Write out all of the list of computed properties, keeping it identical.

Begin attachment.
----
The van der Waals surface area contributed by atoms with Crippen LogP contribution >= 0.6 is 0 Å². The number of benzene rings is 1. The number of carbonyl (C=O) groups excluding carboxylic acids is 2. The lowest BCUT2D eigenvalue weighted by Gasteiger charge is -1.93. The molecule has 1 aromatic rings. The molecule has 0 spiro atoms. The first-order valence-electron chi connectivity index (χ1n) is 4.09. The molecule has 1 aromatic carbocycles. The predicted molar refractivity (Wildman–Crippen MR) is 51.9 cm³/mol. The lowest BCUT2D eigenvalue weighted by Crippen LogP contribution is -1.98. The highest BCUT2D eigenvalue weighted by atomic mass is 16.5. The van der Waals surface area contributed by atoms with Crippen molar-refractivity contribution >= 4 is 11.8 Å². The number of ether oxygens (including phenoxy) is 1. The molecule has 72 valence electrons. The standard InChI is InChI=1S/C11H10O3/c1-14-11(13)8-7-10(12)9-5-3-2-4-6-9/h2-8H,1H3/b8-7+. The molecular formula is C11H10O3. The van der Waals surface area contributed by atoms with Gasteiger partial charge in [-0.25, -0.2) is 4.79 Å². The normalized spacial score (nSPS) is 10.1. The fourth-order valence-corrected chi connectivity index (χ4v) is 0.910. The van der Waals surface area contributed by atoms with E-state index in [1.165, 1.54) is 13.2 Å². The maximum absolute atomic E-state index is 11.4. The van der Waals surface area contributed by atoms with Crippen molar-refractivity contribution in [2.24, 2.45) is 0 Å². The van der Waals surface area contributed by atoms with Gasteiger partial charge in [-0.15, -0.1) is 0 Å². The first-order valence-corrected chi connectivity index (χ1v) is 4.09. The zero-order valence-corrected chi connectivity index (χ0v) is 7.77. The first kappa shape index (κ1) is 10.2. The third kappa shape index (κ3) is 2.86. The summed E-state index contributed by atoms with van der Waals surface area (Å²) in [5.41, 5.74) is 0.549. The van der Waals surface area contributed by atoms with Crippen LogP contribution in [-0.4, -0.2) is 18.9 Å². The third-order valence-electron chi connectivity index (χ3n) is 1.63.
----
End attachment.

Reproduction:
The van der Waals surface area contributed by atoms with Crippen LogP contribution >= 0.6 is 0 Å². The number of benzene rings is 1. The number of carbonyl (C=O) groups excluding carboxylic acids is 2. The lowest BCUT2D eigenvalue weighted by Gasteiger charge is -1.93. The molecule has 1 aromatic rings. The molecule has 0 spiro atoms. The first-order valence-electron chi connectivity index (χ1n) is 4.09. The molecule has 1 aromatic carbocycles. The predicted molar refractivity (Wildman–Crippen MR) is 51.9 cm³/mol. The lowest BCUT2D eigenvalue weighted by Crippen LogP contribution is -1.98. The highest BCUT2D eigenvalue weighted by atomic mass is 16.5. The van der Waals surface area contributed by atoms with Crippen molar-refractivity contribution >= 4 is 11.8 Å². The number of ether oxygens (including phenoxy) is 1. The molecule has 72 valence electrons. The standard InChI is InChI=1S/C11H10O3/c1-14-11(13)8-7-10(12)9-5-3-2-4-6-9/h2-8H,1H3/b8-7+. The molecular formula is C11H10O3. The van der Waals surface area contributed by atoms with Gasteiger partial charge in [-0.25, -0.2) is 4.79 Å². The normalized spacial score (nSPS) is 10.1. The fourth-order valence-corrected chi connectivity index (χ4v) is 0.910. The van der Waals surface area contributed by atoms with E-state index in [1.165, 1.54) is 13.2 Å². The maximum absolute atomic E-state index is 11.4. The van der Waals surface area contributed by atoms with Crippen molar-refractivity contribution in [2.24, 2.45) is 0 Å². The van der Waals surface area contributed by atoms with Gasteiger partial charge in [-0.15, -0.1) is 0 Å². The first-order valence-corrected chi connectivity index (χ1v) is 4.09. The zero-order valence-corrected chi connectivity index (χ0v) is 7.77. The first kappa shape index (κ1) is 10.2. The third kappa shape index (κ3) is 2.86. The summed E-state index contributed by atoms with van der Waals surface area (Å²) in [5.41, 5.74) is 0.549. The van der Waals surface area contributed by atoms with Crippen LogP contribution in [-0.4, -0.2) is 18.9 Å². The third-order valence-electron chi connectivity index (χ3n) is 1.63.